Touching Moments of Darkness

  • National Newswatch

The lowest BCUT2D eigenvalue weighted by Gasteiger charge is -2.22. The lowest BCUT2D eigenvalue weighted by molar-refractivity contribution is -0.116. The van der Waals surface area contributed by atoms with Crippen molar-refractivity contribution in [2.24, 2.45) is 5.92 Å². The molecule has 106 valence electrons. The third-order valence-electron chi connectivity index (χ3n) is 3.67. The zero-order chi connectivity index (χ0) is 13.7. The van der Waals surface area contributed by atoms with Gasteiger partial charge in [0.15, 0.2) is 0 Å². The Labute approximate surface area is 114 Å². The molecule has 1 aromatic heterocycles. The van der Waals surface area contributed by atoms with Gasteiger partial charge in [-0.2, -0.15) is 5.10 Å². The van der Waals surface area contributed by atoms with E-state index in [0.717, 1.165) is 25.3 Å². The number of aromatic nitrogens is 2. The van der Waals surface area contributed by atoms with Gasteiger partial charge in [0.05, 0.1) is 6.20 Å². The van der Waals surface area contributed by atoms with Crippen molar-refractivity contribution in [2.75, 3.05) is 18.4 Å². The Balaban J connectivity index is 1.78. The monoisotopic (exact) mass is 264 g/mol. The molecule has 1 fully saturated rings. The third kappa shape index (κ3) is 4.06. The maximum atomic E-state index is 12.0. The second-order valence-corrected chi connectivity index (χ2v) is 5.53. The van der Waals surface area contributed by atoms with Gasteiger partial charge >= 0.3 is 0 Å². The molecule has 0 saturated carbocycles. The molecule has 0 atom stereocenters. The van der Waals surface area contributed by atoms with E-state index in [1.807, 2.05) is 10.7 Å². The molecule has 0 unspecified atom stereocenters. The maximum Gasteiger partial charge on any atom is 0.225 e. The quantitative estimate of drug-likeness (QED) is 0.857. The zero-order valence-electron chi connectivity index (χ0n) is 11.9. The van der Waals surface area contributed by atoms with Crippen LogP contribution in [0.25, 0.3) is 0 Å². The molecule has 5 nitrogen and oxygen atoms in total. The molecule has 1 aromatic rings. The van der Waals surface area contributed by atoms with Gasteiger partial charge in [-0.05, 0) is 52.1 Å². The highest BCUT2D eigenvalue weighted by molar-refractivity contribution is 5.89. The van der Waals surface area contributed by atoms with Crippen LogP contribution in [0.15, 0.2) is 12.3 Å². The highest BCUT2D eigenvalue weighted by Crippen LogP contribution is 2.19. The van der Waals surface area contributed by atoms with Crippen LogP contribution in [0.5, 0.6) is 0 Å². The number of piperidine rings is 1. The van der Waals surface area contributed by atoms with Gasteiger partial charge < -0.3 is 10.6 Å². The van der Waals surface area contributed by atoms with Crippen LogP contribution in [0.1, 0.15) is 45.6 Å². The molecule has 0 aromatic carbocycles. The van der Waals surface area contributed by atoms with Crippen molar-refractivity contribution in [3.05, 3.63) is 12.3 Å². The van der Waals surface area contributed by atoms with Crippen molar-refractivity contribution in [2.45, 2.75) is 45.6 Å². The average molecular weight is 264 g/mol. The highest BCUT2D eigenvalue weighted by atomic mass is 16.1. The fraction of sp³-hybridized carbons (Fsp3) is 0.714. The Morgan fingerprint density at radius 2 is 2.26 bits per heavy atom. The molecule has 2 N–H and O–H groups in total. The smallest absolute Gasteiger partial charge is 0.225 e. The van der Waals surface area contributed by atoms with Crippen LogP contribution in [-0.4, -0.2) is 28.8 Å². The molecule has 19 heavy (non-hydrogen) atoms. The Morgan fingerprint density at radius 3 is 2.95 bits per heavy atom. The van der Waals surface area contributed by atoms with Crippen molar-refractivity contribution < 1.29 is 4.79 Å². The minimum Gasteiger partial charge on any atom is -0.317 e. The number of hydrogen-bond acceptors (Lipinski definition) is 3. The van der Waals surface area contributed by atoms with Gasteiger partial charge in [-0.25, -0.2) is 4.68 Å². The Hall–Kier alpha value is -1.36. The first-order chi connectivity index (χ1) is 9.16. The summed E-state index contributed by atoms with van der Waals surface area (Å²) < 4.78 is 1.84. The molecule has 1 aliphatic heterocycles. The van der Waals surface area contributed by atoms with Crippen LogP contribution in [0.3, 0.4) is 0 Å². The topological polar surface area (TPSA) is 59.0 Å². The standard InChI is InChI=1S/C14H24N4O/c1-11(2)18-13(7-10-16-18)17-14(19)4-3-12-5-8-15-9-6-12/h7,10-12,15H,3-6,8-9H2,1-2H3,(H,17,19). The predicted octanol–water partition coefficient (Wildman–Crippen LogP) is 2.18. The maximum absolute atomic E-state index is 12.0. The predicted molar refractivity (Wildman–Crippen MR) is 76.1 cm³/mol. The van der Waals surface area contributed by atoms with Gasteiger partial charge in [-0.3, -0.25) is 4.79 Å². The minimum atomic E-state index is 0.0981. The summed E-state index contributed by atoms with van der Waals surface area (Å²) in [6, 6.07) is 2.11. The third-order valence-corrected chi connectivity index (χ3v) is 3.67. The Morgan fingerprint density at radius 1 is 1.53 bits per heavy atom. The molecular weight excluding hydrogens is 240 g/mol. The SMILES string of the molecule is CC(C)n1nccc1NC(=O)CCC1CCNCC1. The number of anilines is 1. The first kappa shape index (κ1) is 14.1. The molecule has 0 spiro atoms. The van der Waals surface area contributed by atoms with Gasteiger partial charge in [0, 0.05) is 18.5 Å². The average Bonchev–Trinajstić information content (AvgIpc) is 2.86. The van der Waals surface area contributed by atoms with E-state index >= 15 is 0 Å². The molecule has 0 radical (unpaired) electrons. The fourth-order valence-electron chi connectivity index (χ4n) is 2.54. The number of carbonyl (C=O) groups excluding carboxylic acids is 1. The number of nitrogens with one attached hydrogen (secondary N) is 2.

Our federal politics got a chance to look in the mirror this week and what was revealed wasn't pretty.  In fact, it was almost tragic.When Government House Leader Mark Holland talked about his “dark place” during committee testimony this past week, the session went silent, as though someone had let humanity into the room before anyone noticed.  To everyone's shock, he spoke of his mental health struggles and attempted suicide after losing his seat in the 2011 election.  In an instant, a committee meeting turned into a teachable moment.Holland was one of my great friends during my tenure in Ottawa.  Our offices were side by side on the fourth floor of West Block.  When I first arrived in Parliament following my by-election win in 2006, Mark took me under his wing and helped guide me through what turned out to be a highly partisan season in national politics.  That chosen enmity came close to crushing my ideals of what national service could be.  I was a fish out of water, a community activist and international humanitarian tossed into the occasional madness of a politics that had lost its sense of decency and consensus.Holland, with occasional help from MPs Navdeep Bains and Omar Alghabra, took me out for frequent dinners to help enlighten me on how to navigate the shark-filled waters.  My situation was made even more challenging by the arrival of our two adopted children from South Sudan. They had lacked a father in that war-torn land and were now barely seeing their Canadian father due to long hours in Ottawa.All of this is a meaningful context, for it turned out that Mark Holland was going through his own hell, as he reported to the committee last week.  I spotted it at times, but he was such a solid performer in the House, always on top of his files and ready for service of any kind to the party that he seemed indestructible.Sadly, he wasn't.  We had lost in the same election in 2011.  I felt suddenly liberated to return to my humanitarian activities, but Mark fell into a deep hole.  It's so personal that it's best to hear it from him directly from this link - Mark Holland revealed in those remarkable moments of clarity was more than personal.  Few people realize just how little free time an MP has for her family, for his community, for herself.  The pay is good, the perks stimulating, but the hours of isolation can lead to a life of quiet desperation that the governing system has little time for.  It's 24/7.  It's alienating.  And as Holland reminded us in his Barton interview, politics is increasingly becoming a blood sport, with little time for understanding, collaboration, or any hope for solutions other than your party's demands.Canadians are growing in understanding that this kind of politics forms a significant part of the dysfunction we now find ourselves in. We are looking for something kinder, gentler, more inclusive.  But so are many of our politicians.  In my time as an MP, I had three personal encounters with MPs who had considered suicide and many who sensed they were losing their grounding with family and community.  Is this what we want for them?  Can such blind sacrifice lead to intuitive and understanding politics?  Clearly not.Anais Nin said, “we cannot cure the evils of politics with politics,” but this is increasingly what is being done.  It's leading to separation, hatred, divisions, and the kind of stupid partisanship that no longer sees those with whom we disagree as human.  “I touched moments of darkness,” Holland confessed – a sentiment likely shared by most members of the House, regardless of party.We have seen what insensitive and harsh politics is doing to this land but often fail to understand how our politicians are being torn apart, within and without, by the same shared insanity.  For good politics, we require politicians humble enough to challenge the system, just as Mark Holland is doing.  I communicated with him yesterday, apologizing that I hadn't done a better job at recognizing the symptoms and being there for him as he always was for me.“It was on me to share more,” he responded.  “ I just wasn't strong enough then to share my weakness.”  Well, he is now, and in the moments of clarification and humility, Holland is defining a new kind of leadership befitting the Government House Leader of the House of Commons position that he presently holds.  If there is hope for our democracy, it is to be found in a newly discovered humanity that puts the needs of all above the demands of party.  Mark Holland is showing the way, and the rest of the House of Commons can no longer hide their alienation behind a sense of blind duty since one of their own stepped out from the shadows and shared his trek toward enlightenment and recovery.  They could do the same and lead the way to national recovery.Glen Pearson was a career professional firefighter and is a former Member of Parliament from southwestern Ontario. He and his wife adopted three children from South Sudan and reside in London, Ontario. He has been the co-director of the London Food Bank for 35 years. He writes regularly for the London Free Press and also shares his views on a blog entitled “The Parallel Parliament“. Follow him on twitter @GlenPearson.